Thirty-seven journalists were killed in the line of duty in 22 countries around the world in 2001, a sharp increase from the 24 killed the year before. The war in Afghanistan accounts for much of the increase.
Eight journalists were killed covering the war in Afghanistan, the highest death toll recorded for a single country since 10 journalists died in Sierra Leone in 1999.
But, according to Joel Simon of the Committee to Protect Journalists, uncovering truth posed a bigger danger for reporters than covering war in 2001. Mr. Simon said most of the journalists killed last year were murdered for reporting on official corruption and crime in countries like Bangladesh, China, Thailand, and Yugoslavia. "It is dangerous because corruption thrives in an environment where the rule of law is not strong," he said, "and that means that those who are threatened by having journalists expose their activities feel they can use violence to address their grievances. Unfortunately they are right, because in most of these cases no one is ever arrested."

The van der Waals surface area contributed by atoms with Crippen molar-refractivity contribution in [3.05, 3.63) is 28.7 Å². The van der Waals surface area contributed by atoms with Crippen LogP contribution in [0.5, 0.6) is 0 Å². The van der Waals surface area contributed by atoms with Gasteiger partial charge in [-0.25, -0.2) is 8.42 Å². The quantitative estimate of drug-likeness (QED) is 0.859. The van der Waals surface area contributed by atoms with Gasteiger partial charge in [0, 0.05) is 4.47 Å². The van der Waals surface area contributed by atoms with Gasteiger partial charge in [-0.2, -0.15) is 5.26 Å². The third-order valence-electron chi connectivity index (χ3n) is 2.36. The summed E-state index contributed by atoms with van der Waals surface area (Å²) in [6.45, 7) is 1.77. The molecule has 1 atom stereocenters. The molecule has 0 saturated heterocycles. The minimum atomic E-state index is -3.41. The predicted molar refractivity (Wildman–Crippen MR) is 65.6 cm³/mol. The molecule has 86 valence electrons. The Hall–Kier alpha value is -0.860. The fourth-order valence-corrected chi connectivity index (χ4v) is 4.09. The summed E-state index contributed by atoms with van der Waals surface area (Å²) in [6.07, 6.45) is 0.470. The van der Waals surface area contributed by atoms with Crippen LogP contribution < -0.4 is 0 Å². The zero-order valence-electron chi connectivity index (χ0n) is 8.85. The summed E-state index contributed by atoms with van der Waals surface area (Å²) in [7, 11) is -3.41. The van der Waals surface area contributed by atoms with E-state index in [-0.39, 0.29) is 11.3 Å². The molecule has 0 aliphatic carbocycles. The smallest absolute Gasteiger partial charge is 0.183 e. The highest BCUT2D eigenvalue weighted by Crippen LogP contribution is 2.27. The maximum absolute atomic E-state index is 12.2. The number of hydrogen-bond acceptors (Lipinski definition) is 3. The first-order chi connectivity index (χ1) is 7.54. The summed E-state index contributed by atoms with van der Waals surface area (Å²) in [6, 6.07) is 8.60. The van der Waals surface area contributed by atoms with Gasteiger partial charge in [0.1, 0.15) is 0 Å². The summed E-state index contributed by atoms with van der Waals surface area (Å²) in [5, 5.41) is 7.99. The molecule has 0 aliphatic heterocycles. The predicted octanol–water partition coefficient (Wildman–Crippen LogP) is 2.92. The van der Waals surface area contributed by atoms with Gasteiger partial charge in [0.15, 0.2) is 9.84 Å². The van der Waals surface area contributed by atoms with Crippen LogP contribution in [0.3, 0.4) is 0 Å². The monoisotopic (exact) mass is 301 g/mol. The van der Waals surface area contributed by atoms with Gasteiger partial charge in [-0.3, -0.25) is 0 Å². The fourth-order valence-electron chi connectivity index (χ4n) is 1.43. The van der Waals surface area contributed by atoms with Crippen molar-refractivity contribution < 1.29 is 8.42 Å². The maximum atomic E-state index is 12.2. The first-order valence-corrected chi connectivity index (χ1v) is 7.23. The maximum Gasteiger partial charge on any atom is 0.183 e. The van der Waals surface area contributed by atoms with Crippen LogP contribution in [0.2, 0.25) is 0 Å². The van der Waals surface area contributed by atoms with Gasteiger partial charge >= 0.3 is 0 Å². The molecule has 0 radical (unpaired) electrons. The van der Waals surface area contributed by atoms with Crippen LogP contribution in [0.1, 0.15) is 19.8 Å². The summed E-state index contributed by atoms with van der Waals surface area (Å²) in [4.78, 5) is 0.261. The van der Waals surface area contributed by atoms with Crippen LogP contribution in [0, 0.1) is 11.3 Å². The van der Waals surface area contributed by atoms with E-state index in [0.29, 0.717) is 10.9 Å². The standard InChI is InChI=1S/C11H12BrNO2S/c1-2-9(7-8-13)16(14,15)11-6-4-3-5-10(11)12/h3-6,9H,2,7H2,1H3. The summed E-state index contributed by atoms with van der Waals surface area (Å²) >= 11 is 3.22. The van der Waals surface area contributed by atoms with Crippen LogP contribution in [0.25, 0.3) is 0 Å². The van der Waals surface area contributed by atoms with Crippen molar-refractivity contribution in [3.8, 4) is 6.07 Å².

Aside from Afghanistan, Joel Simon said, Colombia proved to be the most dangerous place to be a journalist in 2001. "Year after year, Colombia is one of the most dangerous places," he said. "This year, three journalists were killed there, all of them murdered, one apparently by right wing paramilitaries, another apparently by left wing guerrillas, and a third by criminals. Those three deaths explain quite aptly the perils that journalists working in Colombia face."
Even in war zones, Joel Simon said, journalists are more likely to be murdered than killed by crossfire. Of the eight journalists killed in Afghanistan, he said, five died far from the front lines - four murdered in an ambush and one killed during a burglary.